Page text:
• Power shovel operators manipulate a boom or crane that supports a dipper handle with a large dipper. The dipper is used to scoop up dirt, rock and coal, and drop it into trucks or piles.
  • Scraper operators scrape, load and haul earth on mining or construction sites. They level work sites, haul soil for roads and right-of-ways, and haul coal and ore at mining sites.
  • Each work day will vary depending on the where the operator is working and what machinery they are using. Operating and fixing equipment as needed are daily chores of the heavy equipment operator. They may be at the controls in slippery rainy conditions or in normal weather. Generally, they will work an eight-hour day although frequently due to project deadlines and the occasional weather delay, heavy equipment operators can work weekends and longer hours.

  Workplaces, Employers and Industries  
  • Heavy equipment operators are employed in the petroleum, mining, forestry and construction industries. They may work for general contractors building highways, dams and airports, or installing sewer and other utilities, asphalt paving companies, pipeline companies, or logging companies.

  Long Term Career Potential  
There is limited room for advancement in this field. With training, heavy equipment operators may advance to operate other machinery or operators may move into related positions such as safety officer or trainer, or advance to supervisory positions.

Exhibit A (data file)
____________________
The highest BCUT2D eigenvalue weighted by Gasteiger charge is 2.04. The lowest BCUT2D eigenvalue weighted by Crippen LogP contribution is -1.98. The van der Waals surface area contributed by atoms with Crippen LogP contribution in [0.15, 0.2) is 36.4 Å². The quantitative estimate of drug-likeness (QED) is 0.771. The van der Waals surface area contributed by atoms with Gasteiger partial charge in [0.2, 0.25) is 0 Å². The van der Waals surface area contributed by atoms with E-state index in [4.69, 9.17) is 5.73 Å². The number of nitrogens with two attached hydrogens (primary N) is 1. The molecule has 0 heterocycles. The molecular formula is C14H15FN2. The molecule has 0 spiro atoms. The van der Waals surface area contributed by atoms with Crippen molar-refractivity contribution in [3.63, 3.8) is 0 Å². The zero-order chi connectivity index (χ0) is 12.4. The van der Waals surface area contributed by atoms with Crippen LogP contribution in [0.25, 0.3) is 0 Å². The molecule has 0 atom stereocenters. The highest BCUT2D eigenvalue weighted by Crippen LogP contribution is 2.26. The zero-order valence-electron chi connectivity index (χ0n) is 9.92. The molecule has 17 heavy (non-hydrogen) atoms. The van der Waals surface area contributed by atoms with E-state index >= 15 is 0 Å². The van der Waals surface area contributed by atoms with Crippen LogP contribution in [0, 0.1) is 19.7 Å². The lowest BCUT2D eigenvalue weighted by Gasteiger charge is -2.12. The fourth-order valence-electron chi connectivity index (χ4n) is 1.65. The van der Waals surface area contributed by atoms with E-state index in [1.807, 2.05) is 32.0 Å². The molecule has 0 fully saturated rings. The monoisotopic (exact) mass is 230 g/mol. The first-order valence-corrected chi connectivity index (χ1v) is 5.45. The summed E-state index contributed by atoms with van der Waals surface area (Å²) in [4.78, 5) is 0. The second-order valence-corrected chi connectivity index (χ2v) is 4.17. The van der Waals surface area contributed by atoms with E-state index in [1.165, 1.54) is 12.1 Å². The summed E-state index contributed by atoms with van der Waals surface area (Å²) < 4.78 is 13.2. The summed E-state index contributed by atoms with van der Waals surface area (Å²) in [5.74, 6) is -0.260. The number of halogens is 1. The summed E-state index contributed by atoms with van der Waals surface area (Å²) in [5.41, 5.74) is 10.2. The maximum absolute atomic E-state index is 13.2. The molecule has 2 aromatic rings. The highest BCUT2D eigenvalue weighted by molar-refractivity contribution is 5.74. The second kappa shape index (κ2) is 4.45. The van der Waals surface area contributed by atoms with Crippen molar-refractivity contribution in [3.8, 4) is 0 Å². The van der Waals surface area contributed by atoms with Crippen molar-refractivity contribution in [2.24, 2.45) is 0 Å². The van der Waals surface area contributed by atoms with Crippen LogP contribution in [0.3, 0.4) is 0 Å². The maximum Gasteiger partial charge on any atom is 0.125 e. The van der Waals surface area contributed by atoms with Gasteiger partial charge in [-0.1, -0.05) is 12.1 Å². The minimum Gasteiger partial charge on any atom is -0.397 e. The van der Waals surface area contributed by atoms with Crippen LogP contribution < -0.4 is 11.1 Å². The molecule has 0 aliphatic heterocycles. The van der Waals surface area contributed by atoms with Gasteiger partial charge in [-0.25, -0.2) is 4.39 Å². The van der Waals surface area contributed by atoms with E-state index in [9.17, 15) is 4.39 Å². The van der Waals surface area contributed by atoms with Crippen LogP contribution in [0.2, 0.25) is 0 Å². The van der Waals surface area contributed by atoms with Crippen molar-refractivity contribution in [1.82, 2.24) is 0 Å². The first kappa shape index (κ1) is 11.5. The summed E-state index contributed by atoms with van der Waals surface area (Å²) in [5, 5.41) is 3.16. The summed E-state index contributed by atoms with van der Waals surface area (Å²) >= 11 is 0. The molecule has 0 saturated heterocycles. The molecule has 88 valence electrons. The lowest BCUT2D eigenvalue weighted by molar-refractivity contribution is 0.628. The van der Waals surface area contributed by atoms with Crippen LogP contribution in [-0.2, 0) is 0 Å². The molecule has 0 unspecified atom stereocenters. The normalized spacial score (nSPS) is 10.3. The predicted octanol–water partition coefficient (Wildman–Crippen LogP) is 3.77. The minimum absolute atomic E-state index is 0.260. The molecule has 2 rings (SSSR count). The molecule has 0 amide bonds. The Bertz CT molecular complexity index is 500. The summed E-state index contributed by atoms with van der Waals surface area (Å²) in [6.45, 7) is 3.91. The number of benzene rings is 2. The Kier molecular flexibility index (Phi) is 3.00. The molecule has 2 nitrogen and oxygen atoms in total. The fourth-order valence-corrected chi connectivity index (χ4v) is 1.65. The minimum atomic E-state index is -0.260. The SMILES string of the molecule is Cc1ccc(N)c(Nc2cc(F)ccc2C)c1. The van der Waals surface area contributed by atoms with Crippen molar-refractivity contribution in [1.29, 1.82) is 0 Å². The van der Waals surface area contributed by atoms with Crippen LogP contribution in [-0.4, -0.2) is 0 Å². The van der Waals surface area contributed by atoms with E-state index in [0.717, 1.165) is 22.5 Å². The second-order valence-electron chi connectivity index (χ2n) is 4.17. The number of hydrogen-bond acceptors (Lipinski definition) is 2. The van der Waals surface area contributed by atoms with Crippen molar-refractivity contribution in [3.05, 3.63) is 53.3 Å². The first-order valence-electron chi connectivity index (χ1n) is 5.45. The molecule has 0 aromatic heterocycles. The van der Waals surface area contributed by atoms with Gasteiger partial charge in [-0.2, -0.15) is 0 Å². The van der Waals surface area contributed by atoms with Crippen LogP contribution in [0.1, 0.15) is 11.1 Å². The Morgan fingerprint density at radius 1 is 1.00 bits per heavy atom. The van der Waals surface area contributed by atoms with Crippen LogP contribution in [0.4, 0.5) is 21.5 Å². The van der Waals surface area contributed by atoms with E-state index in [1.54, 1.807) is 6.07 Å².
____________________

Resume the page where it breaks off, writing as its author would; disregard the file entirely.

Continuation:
Educational Paths  
Heavy equipment operators receive their training either through informal, on-the-job training or through an apprenticeship program. Trade certification can be obtained either through an apprenticeship program or after several years of work experience. While trade certification is not mandatory in all areas to become a heavy equipment operator, it can be a requirement for many employers and can also help secure employment.

Apprenticeship programs involve a combination of on-the-job training and classroom instruction. A pre-apprenticeship course may also be available which takes about five to six months to complete at a community college and is designed to help you get connected with a good company to apprentice with. It is important to apprentice with a reputable company as that is your education. While some apprenticeship programs may not require a high school diploma, it is important to note that employers generally prefer to hire high school graduates.

Apprenticeships can vary, however a typical apprenticeship lasts four to five years. The apprenticeship is a paid position, however wages are about 50 percent of what an employer pays the journeyperson, with yearly increases. After successfully completing the apprenticeship requirements, their industry training and apprenticeship office awards the heavy equipment operator a certificate of completion.

Bureau of Labor Statistics, U.S. Department of Labor, Occupational Outlook Handbook, 2014-15 Edition, http://www.bls.gov/ooh/
Bureau of Labor Statistics, U.S. Department of Labor, Occupational Employment Statistics, 2002, http://www.bls.gov/oes/2002/oes_nat.htm